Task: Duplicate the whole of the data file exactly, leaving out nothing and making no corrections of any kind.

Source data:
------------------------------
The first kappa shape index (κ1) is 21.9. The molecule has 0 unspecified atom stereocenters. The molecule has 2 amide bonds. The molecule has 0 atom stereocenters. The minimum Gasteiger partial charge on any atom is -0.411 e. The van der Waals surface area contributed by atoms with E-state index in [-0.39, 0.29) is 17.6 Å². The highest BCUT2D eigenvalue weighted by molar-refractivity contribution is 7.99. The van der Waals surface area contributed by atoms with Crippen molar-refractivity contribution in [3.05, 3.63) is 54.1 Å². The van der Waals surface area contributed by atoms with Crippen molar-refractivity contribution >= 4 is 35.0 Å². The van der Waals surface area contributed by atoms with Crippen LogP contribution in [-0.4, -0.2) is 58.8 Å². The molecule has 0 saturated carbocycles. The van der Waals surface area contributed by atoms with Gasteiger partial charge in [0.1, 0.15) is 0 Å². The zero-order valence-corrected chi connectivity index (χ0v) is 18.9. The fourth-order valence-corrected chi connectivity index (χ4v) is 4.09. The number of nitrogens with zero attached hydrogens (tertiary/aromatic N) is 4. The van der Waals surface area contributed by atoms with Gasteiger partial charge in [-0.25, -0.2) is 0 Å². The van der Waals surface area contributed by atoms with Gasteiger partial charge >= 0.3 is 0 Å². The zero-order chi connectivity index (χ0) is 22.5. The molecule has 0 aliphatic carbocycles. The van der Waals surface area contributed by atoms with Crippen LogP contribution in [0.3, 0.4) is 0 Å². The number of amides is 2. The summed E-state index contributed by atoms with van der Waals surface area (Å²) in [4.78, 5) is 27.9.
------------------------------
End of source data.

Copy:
The first kappa shape index (κ1) is 21.9. The molecule has 0 unspecified atom stereocenters. The molecule has 2 amide bonds. The molecule has 0 atom stereocenters. The minimum Gasteiger partial charge on any atom is -0.411 e. The van der Waals surface area contributed by atoms with E-state index in [-0.39, 0.29) is 17.6 Å². The highest BCUT2D eigenvalue weighted by molar-refractivity contribution is 7.99. The van der Waals surface area contributed by atoms with Crippen molar-refractivity contribution in [3.05, 3.63) is 54.1 Å². The van der Waals surface area contributed by atoms with Crippen molar-refractivity contribution >= 4 is 35.0 Å². The van der Waals surface area contributed by atoms with Crippen LogP contribution in [-0.4, -0.2) is 58.8 Å². The molecule has 0 saturated carbocycles. The van der Waals surface area contributed by atoms with Gasteiger partial charge in [0.1, 0.15) is 0 Å². The zero-order valence-corrected chi connectivity index (χ0v) is 18.9. The fourth-order valence-corrected chi connectivity index (χ4v) is 4.09. The number of nitrogens with zero attached hydrogens (tertiary/aromatic N) is 4. The van der Waals surface area contributed by atoms with Gasteiger partial charge in [-0.25, -0.2) is 0 Å². The van der Waals surface area contributed by atoms with Gasteiger partial charge >= 0.3 is 0 Å². The zero-order chi connectivity index (χ0) is 22.5. The molecule has 0 aliphatic carbocycles. The van der Waals surface area contributed by atoms with Crippen LogP contribution in [0.3, 0.4) is 0 Å². The number of amides is 2. The summed E-state index contributed by atoms with van der Waals surface area (Å²) in [4.78, 5) is 27.9.